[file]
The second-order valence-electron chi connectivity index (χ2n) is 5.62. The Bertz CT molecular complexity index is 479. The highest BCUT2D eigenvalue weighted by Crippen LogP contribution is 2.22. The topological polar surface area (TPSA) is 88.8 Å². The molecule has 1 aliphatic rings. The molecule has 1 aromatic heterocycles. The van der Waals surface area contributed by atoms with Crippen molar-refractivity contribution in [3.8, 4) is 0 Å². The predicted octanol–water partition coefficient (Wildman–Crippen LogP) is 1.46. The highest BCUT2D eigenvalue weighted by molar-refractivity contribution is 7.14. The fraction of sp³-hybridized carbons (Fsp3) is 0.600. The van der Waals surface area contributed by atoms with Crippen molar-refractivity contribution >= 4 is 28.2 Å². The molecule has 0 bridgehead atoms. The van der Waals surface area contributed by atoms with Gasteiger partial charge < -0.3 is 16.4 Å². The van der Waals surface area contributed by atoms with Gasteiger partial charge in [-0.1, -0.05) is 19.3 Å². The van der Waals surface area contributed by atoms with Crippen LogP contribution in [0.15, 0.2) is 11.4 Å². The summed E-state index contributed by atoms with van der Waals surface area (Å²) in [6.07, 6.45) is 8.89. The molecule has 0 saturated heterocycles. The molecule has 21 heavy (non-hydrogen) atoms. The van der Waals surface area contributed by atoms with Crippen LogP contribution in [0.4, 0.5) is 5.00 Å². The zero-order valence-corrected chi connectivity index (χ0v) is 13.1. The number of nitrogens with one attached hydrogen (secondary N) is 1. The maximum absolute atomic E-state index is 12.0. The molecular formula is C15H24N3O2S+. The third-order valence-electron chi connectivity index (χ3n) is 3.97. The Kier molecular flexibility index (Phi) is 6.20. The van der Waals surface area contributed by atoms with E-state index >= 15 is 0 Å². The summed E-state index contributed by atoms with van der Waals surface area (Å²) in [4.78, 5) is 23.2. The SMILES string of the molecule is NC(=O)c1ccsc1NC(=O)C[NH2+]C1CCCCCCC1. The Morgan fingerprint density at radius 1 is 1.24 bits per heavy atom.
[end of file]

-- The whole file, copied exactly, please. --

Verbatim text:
The second-order valence-electron chi connectivity index (χ2n) is 5.62. The Bertz CT molecular complexity index is 479. The highest BCUT2D eigenvalue weighted by Crippen LogP contribution is 2.22. The topological polar surface area (TPSA) is 88.8 Å². The molecule has 1 aliphatic rings. The molecule has 1 aromatic heterocycles. The van der Waals surface area contributed by atoms with Crippen molar-refractivity contribution in [3.8, 4) is 0 Å². The predicted octanol–water partition coefficient (Wildman–Crippen LogP) is 1.46. The highest BCUT2D eigenvalue weighted by molar-refractivity contribution is 7.14. The fraction of sp³-hybridized carbons (Fsp3) is 0.600. The van der Waals surface area contributed by atoms with Crippen molar-refractivity contribution >= 4 is 28.2 Å². The molecule has 0 bridgehead atoms. The van der Waals surface area contributed by atoms with Gasteiger partial charge < -0.3 is 16.4 Å². The van der Waals surface area contributed by atoms with Gasteiger partial charge in [-0.1, -0.05) is 19.3 Å². The van der Waals surface area contributed by atoms with Crippen LogP contribution in [0.15, 0.2) is 11.4 Å². The summed E-state index contributed by atoms with van der Waals surface area (Å²) in [6.07, 6.45) is 8.89. The molecule has 0 saturated heterocycles. The molecule has 21 heavy (non-hydrogen) atoms. The van der Waals surface area contributed by atoms with Crippen LogP contribution in [0.4, 0.5) is 5.00 Å². The zero-order valence-corrected chi connectivity index (χ0v) is 13.1. The number of nitrogens with one attached hydrogen (secondary N) is 1. The maximum absolute atomic E-state index is 12.0. The molecular formula is C15H24N3O2S+. The third-order valence-electron chi connectivity index (χ3n) is 3.97. The Kier molecular flexibility index (Phi) is 6.20. The van der Waals surface area contributed by atoms with E-state index >= 15 is 0 Å². The summed E-state index contributed by atoms with van der Waals surface area (Å²) in [4.78, 5) is 23.2. The SMILES string of the molecule is NC(=O)c1ccsc1NC(=O)C[NH2+]C1CCCCCCC1. The Morgan fingerprint density at radius 1 is 1.24 bits per heavy atom.